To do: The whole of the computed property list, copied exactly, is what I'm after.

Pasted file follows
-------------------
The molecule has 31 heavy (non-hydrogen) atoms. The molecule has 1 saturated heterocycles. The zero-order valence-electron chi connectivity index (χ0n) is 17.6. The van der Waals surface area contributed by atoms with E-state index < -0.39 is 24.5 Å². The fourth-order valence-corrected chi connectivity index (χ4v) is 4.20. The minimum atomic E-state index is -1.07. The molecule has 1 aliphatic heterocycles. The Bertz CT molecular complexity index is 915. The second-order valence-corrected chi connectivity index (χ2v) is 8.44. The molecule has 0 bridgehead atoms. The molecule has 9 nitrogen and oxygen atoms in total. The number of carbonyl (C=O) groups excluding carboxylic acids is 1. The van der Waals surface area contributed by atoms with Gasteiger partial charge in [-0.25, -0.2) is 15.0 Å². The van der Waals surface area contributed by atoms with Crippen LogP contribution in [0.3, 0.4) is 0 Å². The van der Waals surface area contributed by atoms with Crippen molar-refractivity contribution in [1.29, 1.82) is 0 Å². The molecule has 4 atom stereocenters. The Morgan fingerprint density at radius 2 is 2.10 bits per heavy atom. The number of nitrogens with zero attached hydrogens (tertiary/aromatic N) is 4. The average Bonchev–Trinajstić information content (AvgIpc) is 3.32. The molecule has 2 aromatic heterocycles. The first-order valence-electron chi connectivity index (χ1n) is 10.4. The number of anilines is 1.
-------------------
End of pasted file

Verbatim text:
The molecule has 31 heavy (non-hydrogen) atoms. The molecule has 1 saturated heterocycles. The zero-order valence-electron chi connectivity index (χ0n) is 17.6. The van der Waals surface area contributed by atoms with E-state index < -0.39 is 24.5 Å². The fourth-order valence-corrected chi connectivity index (χ4v) is 4.20. The minimum atomic E-state index is -1.07. The molecule has 1 aliphatic heterocycles. The Bertz CT molecular complexity index is 915. The second-order valence-corrected chi connectivity index (χ2v) is 8.44. The molecule has 0 bridgehead atoms. The molecule has 9 nitrogen and oxygen atoms in total. The number of carbonyl (C=O) groups excluding carboxylic acids is 1. The van der Waals surface area contributed by atoms with Gasteiger partial charge in [-0.25, -0.2) is 15.0 Å². The van der Waals surface area contributed by atoms with Crippen LogP contribution in [0.3, 0.4) is 0 Å². The van der Waals surface area contributed by atoms with Crippen molar-refractivity contribution in [1.29, 1.82) is 0 Å². The molecule has 4 atom stereocenters. The Morgan fingerprint density at radius 2 is 2.10 bits per heavy atom. The number of nitrogens with zero attached hydrogens (tertiary/aromatic N) is 4. The average Bonchev–Trinajstić information content (AvgIpc) is 3.32. The molecule has 2 aromatic heterocycles. The first-order valence-electron chi connectivity index (χ1n) is 10.4. The number of anilines is 1.